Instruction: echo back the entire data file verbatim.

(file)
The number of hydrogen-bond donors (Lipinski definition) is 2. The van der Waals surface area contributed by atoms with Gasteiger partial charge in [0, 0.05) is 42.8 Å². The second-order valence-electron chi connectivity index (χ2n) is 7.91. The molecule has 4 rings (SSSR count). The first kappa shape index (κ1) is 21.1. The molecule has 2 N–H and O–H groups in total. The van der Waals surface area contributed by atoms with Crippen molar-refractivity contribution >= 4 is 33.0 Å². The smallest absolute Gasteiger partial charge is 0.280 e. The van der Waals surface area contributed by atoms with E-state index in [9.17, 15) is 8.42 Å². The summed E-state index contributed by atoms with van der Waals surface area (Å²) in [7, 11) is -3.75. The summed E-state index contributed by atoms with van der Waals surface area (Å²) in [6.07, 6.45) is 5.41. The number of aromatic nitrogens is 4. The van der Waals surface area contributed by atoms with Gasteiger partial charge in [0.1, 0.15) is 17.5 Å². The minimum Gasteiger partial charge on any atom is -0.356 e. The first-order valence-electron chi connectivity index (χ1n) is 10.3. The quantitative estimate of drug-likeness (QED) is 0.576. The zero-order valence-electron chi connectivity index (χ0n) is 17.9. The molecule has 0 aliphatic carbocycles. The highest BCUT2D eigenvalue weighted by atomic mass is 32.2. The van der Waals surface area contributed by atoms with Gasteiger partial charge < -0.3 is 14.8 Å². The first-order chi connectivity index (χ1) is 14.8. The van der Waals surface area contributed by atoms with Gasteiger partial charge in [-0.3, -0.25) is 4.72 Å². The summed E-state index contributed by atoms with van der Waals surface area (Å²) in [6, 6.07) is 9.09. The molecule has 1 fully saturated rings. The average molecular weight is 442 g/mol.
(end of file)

The number of hydrogen-bond donors (Lipinski definition) is 2. The van der Waals surface area contributed by atoms with Gasteiger partial charge in [0, 0.05) is 42.8 Å². The second-order valence-electron chi connectivity index (χ2n) is 7.91. The molecule has 4 rings (SSSR count). The first kappa shape index (κ1) is 21.1. The molecule has 2 N–H and O–H groups in total. The van der Waals surface area contributed by atoms with Crippen molar-refractivity contribution >= 4 is 33.0 Å². The smallest absolute Gasteiger partial charge is 0.280 e. The van der Waals surface area contributed by atoms with E-state index in [9.17, 15) is 8.42 Å². The summed E-state index contributed by atoms with van der Waals surface area (Å²) in [7, 11) is -3.75. The summed E-state index contributed by atoms with van der Waals surface area (Å²) in [6.07, 6.45) is 5.41. The number of aromatic nitrogens is 4. The van der Waals surface area contributed by atoms with Gasteiger partial charge in [0.1, 0.15) is 17.5 Å². The minimum Gasteiger partial charge on any atom is -0.356 e. The first-order valence-electron chi connectivity index (χ1n) is 10.3. The quantitative estimate of drug-likeness (QED) is 0.576. The zero-order valence-electron chi connectivity index (χ0n) is 17.9. The molecule has 0 aliphatic carbocycles. The highest BCUT2D eigenvalue weighted by atomic mass is 32.2. The van der Waals surface area contributed by atoms with Gasteiger partial charge < -0.3 is 14.8 Å². The first-order chi connectivity index (χ1) is 14.8. The van der Waals surface area contributed by atoms with Gasteiger partial charge in [-0.3, -0.25) is 4.72 Å². The summed E-state index contributed by atoms with van der Waals surface area (Å²) in [6, 6.07) is 9.09. The molecule has 1 fully saturated rings. The average molecular weight is 442 g/mol.